Several years pass, with the principals of the New Work all scattered.  But the gang gets back together again around the nucleus of a strange kind of amusement-park ride invented by Perry and Lester, a ride that conveys a subliminal story of the zeitgeist to the tourists.  But because the successful, quickly franchised ride incidentally incorporates bits of proprietary Disney merch, the tinkerers end up against Uncle Walt’s corporate behemoth, in the form of nasty Sammy Page, VP for Fantasyland.  The realpolitik, culture-jammer war that follows culminates in unexpected fashion, and a coda, set some 15 years later, wraps up emotional loose ends.

The armature on which these events are soldered is an amalgam of so many essential SF touchstones, here presented in historical order.

The utopianism is pure H. G. Wells, while the scattershot myriad-ideas-per-page is all Hugo Gernsback.   Suzanne’s descent from privilege into the shabby world of the oppressed workers summons up silent scenes from Metropolis.  From the pulp era, John Campbell’s Arcot, Morey and Wade, peerless breadboarding, scrapheap-searching inventors, salute Perry and Lester with a wink.  (This “bromantic” motif finds expression in the current work of Rudy Rucker as well, a figure allied to Doctorow’s sensibilities.)  Meanwhile Doc Savage and his merry band of variegated followers applaud the similar familial vibe that the tribe of makers exudes.

 Of course, Robert Heinlein sits Buddha-like at the core of this novel, as he does of all SF, even that which protests and denies his influence.  His famous “competent man” archetype has actually been fractionated here:  Perry and Lester possess the technical smarts, but are naïve otherwise; Suzanne sports the media, social-engineering chops; and Kettlewell boasts the financial acumen.  (It should be noted that “Kettle Belly Baldwin” was an actual Heinlein character, found in “Gulf” [1949] and Friday [1982].)   Damon Knight’s A for Anything (1959) deals with some of the same issues of social upheaval via distributed means of production found here, and the insidious animatronic toys in Dick’s short-story “War Game” are evoked almost specifically in Doctorow’s “Disney in a Box” gimmick.  William Gibson’s cyberpunk maxim that “The street finds its own uses for things” embodies the maker ethos as pithily as any formulation.  Finally, some of Vernor Vinge’s succinct futurism found in his novel Rainbows End (2006) seems inspirational as well.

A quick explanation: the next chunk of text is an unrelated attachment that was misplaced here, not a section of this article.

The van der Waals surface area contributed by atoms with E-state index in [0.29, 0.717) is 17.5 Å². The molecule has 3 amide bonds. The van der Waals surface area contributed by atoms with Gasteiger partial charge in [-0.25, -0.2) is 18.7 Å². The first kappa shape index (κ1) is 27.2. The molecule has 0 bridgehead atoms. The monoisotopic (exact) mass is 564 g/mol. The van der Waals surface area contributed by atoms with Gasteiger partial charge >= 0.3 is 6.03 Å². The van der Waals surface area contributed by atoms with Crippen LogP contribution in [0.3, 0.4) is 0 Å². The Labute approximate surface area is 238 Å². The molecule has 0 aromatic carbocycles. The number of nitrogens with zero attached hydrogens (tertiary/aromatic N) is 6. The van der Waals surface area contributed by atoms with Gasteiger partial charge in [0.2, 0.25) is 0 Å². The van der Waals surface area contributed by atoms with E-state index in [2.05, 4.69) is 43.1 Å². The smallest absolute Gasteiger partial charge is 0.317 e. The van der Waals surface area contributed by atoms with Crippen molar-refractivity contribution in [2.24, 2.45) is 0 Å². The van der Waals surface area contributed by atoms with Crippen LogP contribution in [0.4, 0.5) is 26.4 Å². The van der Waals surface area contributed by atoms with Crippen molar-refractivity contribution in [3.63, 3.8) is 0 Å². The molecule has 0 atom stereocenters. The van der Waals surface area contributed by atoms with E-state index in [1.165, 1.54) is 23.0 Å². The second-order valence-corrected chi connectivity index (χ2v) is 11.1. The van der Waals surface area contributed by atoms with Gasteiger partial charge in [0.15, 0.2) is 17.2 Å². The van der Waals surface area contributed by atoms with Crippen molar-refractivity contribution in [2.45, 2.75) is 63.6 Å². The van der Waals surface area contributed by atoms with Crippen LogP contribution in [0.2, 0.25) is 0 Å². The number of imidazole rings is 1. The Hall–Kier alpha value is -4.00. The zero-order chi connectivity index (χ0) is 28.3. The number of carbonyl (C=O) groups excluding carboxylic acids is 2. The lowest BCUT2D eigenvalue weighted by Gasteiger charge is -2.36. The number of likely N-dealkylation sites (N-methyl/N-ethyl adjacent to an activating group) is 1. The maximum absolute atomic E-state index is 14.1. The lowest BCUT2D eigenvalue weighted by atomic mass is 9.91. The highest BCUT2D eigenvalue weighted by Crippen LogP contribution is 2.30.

But to adduce the usage of all these templates and models is not to diminish Doctorow’s insights and originality and skillful handling of his material.  He has simply adapted these older SF tools and tropes to an insightful exegesis of our current dilemma, a highly entertaining fictional modeling of a path forward from our current sociopolitical, cultural impasse.  To have generated the deep insights into our dilemma and then found clever ways of dramatizing his findings is Doctorow’s unassailable accomplishment.  

I found Doctorow’s characters to be a well-fleshed assortment of folks, and their interactions plausibly non-linear.  Although they do all possess an identical fluidity of gab that seldom leaves them wordless.  He has an empathy for Kerouackian actors, “the mad ones, the ones who are mad to live, mad to talk, mad to be saved, etc., etc.”  Makers = techno-beatniks is an easy, albeit facile equation.  And indeed, the epilogue that reunites Perry and Lester proves surprisingly touching.  Doctorow’s overstuffed plot never leaves the reader buffing her nails.  His prose is always colorful and humorous.  In fact, his sense of the comic and a propensity for satire are two of his secret weapons that seduce the reader into falling easily into this future.

In the end, Makers feels like a personal, cultural, and literary milestone:  an employment of the full literary toolbox of SF, in the service of a portrait of how the world actually works.

If only every genre author set out with the same high ambitions, there would be no talk of SF’s failures, only triumphs.